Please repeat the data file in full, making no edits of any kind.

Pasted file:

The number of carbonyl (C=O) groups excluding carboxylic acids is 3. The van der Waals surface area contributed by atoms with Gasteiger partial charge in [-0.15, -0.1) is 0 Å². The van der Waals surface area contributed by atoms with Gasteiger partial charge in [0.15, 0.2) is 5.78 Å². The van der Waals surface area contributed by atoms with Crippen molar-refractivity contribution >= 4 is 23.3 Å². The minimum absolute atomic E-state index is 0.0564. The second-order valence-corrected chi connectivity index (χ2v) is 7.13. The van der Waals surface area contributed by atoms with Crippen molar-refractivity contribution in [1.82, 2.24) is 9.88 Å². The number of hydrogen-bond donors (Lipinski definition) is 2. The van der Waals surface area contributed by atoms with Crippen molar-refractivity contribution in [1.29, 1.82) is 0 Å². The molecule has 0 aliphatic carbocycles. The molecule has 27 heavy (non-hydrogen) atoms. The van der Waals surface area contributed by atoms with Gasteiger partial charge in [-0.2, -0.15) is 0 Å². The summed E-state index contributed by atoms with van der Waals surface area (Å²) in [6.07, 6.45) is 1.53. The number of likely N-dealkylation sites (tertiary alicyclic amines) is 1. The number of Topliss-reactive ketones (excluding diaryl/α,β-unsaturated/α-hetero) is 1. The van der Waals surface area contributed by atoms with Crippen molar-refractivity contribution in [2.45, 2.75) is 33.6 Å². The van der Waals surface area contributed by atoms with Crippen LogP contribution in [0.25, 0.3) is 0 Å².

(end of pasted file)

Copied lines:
The number of carbonyl (C=O) groups excluding carboxylic acids is 3. The van der Waals surface area contributed by atoms with Gasteiger partial charge in [-0.15, -0.1) is 0 Å². The van der Waals surface area contributed by atoms with Gasteiger partial charge in [0.15, 0.2) is 5.78 Å². The van der Waals surface area contributed by atoms with Crippen molar-refractivity contribution >= 4 is 23.3 Å². The minimum absolute atomic E-state index is 0.0564. The second-order valence-corrected chi connectivity index (χ2v) is 7.13. The van der Waals surface area contributed by atoms with Crippen molar-refractivity contribution in [1.82, 2.24) is 9.88 Å². The number of hydrogen-bond donors (Lipinski definition) is 2. The van der Waals surface area contributed by atoms with Crippen molar-refractivity contribution in [1.29, 1.82) is 0 Å². The molecule has 0 aliphatic carbocycles. The molecule has 27 heavy (non-hydrogen) atoms. The van der Waals surface area contributed by atoms with Gasteiger partial charge in [-0.2, -0.15) is 0 Å². The summed E-state index contributed by atoms with van der Waals surface area (Å²) in [6.07, 6.45) is 1.53. The number of likely N-dealkylation sites (tertiary alicyclic amines) is 1. The number of Topliss-reactive ketones (excluding diaryl/α,β-unsaturated/α-hetero) is 1. The van der Waals surface area contributed by atoms with Crippen molar-refractivity contribution in [2.45, 2.75) is 33.6 Å². The van der Waals surface area contributed by atoms with Crippen LogP contribution in [0.25, 0.3) is 0 Å².